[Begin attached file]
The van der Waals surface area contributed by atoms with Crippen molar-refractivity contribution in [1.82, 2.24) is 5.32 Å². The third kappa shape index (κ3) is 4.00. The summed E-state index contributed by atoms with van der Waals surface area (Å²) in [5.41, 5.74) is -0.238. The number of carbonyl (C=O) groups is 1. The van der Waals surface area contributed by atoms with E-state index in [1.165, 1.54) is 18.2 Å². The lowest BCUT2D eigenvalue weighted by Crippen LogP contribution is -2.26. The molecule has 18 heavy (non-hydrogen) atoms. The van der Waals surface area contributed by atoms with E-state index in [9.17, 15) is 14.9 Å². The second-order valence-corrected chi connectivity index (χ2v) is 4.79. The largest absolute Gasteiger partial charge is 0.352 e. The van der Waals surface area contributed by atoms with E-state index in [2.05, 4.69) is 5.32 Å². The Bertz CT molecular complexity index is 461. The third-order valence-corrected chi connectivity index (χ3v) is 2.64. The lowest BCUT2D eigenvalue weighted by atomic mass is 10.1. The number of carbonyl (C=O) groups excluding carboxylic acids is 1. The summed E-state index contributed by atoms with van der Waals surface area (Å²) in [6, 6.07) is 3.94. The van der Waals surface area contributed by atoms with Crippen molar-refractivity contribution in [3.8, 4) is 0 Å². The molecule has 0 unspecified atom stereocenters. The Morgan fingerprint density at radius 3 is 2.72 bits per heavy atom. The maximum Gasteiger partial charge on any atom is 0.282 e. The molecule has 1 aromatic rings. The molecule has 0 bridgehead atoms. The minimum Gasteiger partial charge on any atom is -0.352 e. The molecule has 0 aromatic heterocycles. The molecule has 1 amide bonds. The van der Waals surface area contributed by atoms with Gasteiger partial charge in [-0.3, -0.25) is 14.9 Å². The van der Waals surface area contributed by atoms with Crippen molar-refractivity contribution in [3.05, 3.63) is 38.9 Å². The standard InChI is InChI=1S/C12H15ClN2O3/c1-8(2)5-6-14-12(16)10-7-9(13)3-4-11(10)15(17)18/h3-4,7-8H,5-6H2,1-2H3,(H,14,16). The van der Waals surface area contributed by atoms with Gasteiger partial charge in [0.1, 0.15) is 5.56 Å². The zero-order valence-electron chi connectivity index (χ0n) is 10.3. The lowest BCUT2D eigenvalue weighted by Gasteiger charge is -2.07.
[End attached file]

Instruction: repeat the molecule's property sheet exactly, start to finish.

The van der Waals surface area contributed by atoms with Crippen molar-refractivity contribution in [1.82, 2.24) is 5.32 Å². The third kappa shape index (κ3) is 4.00. The summed E-state index contributed by atoms with van der Waals surface area (Å²) in [5.41, 5.74) is -0.238. The number of carbonyl (C=O) groups is 1. The van der Waals surface area contributed by atoms with E-state index in [1.165, 1.54) is 18.2 Å². The lowest BCUT2D eigenvalue weighted by Crippen LogP contribution is -2.26. The molecule has 18 heavy (non-hydrogen) atoms. The van der Waals surface area contributed by atoms with E-state index in [9.17, 15) is 14.9 Å². The second-order valence-corrected chi connectivity index (χ2v) is 4.79. The largest absolute Gasteiger partial charge is 0.352 e. The van der Waals surface area contributed by atoms with E-state index in [2.05, 4.69) is 5.32 Å². The Bertz CT molecular complexity index is 461. The third-order valence-corrected chi connectivity index (χ3v) is 2.64. The lowest BCUT2D eigenvalue weighted by atomic mass is 10.1. The number of carbonyl (C=O) groups excluding carboxylic acids is 1. The summed E-state index contributed by atoms with van der Waals surface area (Å²) in [6, 6.07) is 3.94. The van der Waals surface area contributed by atoms with Crippen molar-refractivity contribution in [3.8, 4) is 0 Å². The molecule has 0 unspecified atom stereocenters. The Morgan fingerprint density at radius 3 is 2.72 bits per heavy atom. The maximum Gasteiger partial charge on any atom is 0.282 e. The molecule has 1 aromatic rings. The molecule has 0 bridgehead atoms. The minimum Gasteiger partial charge on any atom is -0.352 e. The molecule has 0 aromatic heterocycles. The molecule has 1 amide bonds. The van der Waals surface area contributed by atoms with Gasteiger partial charge in [-0.3, -0.25) is 14.9 Å². The van der Waals surface area contributed by atoms with Crippen molar-refractivity contribution in [3.05, 3.63) is 38.9 Å². The standard InChI is InChI=1S/C12H15ClN2O3/c1-8(2)5-6-14-12(16)10-7-9(13)3-4-11(10)15(17)18/h3-4,7-8H,5-6H2,1-2H3,(H,14,16). The van der Waals surface area contributed by atoms with Gasteiger partial charge in [0.1, 0.15) is 5.56 Å². The zero-order valence-electron chi connectivity index (χ0n) is 10.3. The lowest BCUT2D eigenvalue weighted by Gasteiger charge is -2.07.